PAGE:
While Napoleon was still in winter camp in Poland, Alexander I., the Russian emperor, collected new forces, which Napoleon routed the next summer in the battle of Friedland (1807). Then, believing it unwise to continue the struggle any longer, Alexander sued for peace, and agreed to meet Napoleon on a raft in the river Niemen, near Tilsit, to discuss terms. The two armies, drawn up on either bank, saw the emperors meet and embrace. We are informed that Alexander opened the conversation on this historic occasion by exclaiming, "I hate the English as much as you do!"

"In that case peace is assured," replied Napoleon, whose main object at present was to induce Russia to join in the Continental Blockade.

[Illustration] from The Story of Modern France by Helene Guerber


In the interview on the raft, Alexander not only gave up a part of his share of Poland, but faithfully promised "to close his door to the English," as well as to pay part of the costs of the war, while Napoleon won his opponent's heart by proposing to divide the world with him, leaving him to win lands from Sweden and Turkey.

While Alexander and Napoleon were thus conversing, the King of Prussia was uneasily riding up and down on the bank, conscious that his ally and his foe were settling his fate. Such was indeed the case, for in the treaty of Tilsit (1807) it was decided that the Prussian lands west of the Elbe should henceforth form the new kingdom of Westphalia for Napoleon's brother Jerome, while the duchy of Warsaw, which was to be governed by the King of Saxony, should be carved principally from Prussia's share of Poland. Thus, you see, the Poles' hopes were only partly fulfilled, for instead of restoring the kingdom of Poland and giving back all the lands seized by its three powerful neighbors, Napoleon allowed Austria—with which he was then on friendly terms—to retain all her share, and took only Prussia's and a part of Russia's.

Having thus settled matters with Russia, Napoleon next met the King and Queen of Prussia at Tilsit, the latter having come thither in hopes of helping her husband secure better terms. But, whereas her grace and beauty might have won concessions from Napoleon before his mind was fully made up, he always proved unchangeable, once a decision had been made. We are told that in the course of this momentous interview, Napoleon offered the lovely young queen a rose, which she took, asking archly (with reference to the fortress which Prussia was especially anxious to recover), "With Magdeburg, Sire?" But he sternly replied, "Madam, it is mine to give, yours to accept what I offer!" This ungallant answer proved the "last straw," for the delicate young queen was already so worn out with anxiety for her husband and country, and was grieving so sorely over the sufferings of her people, that she passed away (1810), saying (like Mary of England in regard to Calais), "Were they to open my heart, they would find 'Magdeburg' engraved upon it!"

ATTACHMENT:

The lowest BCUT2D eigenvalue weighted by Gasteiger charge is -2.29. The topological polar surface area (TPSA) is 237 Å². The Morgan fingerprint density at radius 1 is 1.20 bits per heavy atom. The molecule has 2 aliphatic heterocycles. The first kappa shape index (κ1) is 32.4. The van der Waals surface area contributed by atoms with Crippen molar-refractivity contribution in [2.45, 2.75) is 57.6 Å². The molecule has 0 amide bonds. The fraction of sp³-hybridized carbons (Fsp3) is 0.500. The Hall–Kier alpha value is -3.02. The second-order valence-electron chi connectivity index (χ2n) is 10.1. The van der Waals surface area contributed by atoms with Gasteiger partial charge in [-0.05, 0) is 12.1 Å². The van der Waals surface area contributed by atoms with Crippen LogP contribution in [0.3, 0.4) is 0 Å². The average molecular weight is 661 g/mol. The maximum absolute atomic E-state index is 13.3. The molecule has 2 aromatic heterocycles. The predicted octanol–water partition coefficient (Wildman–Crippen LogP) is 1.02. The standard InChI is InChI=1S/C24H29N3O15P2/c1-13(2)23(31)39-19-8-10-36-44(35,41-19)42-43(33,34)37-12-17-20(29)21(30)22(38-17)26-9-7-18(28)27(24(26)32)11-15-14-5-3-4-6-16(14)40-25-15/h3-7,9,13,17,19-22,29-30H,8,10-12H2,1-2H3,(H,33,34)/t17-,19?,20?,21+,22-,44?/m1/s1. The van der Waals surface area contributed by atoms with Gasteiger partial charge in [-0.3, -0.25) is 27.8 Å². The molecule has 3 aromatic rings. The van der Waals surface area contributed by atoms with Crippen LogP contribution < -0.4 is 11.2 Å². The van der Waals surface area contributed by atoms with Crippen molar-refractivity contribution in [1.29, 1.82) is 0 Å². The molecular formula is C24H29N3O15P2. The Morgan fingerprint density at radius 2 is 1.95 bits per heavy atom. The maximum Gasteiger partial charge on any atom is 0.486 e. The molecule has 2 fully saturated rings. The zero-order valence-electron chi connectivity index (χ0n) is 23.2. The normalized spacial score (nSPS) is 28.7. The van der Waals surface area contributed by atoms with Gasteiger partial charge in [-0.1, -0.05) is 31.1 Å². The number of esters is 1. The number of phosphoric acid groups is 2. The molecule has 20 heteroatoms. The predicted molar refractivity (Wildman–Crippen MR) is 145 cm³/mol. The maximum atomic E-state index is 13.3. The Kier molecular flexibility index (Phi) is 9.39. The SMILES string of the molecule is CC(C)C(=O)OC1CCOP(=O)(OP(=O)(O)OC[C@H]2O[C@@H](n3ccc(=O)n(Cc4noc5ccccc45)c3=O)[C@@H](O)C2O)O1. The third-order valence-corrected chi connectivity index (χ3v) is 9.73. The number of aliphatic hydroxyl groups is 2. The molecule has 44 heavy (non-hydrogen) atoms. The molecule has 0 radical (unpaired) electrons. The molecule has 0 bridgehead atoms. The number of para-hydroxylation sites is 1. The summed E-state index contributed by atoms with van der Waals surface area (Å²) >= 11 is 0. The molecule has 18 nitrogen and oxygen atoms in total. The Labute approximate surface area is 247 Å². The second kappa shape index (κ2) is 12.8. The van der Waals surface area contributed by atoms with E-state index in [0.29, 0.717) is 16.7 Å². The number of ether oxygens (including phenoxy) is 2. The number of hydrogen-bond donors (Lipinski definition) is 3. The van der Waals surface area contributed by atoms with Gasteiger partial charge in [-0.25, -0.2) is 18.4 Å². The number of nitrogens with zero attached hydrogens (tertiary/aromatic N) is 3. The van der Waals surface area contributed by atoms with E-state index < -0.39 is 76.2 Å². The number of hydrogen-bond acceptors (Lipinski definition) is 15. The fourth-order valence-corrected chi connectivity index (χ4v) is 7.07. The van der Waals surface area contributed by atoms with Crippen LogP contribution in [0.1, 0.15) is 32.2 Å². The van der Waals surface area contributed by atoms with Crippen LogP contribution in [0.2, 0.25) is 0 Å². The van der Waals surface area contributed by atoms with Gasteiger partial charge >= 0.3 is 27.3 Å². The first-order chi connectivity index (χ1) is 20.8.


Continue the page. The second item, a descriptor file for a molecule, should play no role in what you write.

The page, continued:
[Illustration] from The Story of Modern France by Helene Guerber


This Louise of Prussia left two sons, one of whom was to be made the first Emperor of United Germany, after cruelly avenging her wrongs upon the French, as you will see.

Jerome's Marriages

Once more Napoleon returned to Paris, so full of his own importance, and so sure of himself, that he now became indeed more despotic than any Bourbon had ever dared to be. His wishes were supreme in every branch of the government, and while he retained a Senate and a Legislative Corps, they seemed to exist only to vote him soldiers and money as he demanded them. But everything seemed so prosperous and serene that France deemed her future fully assured.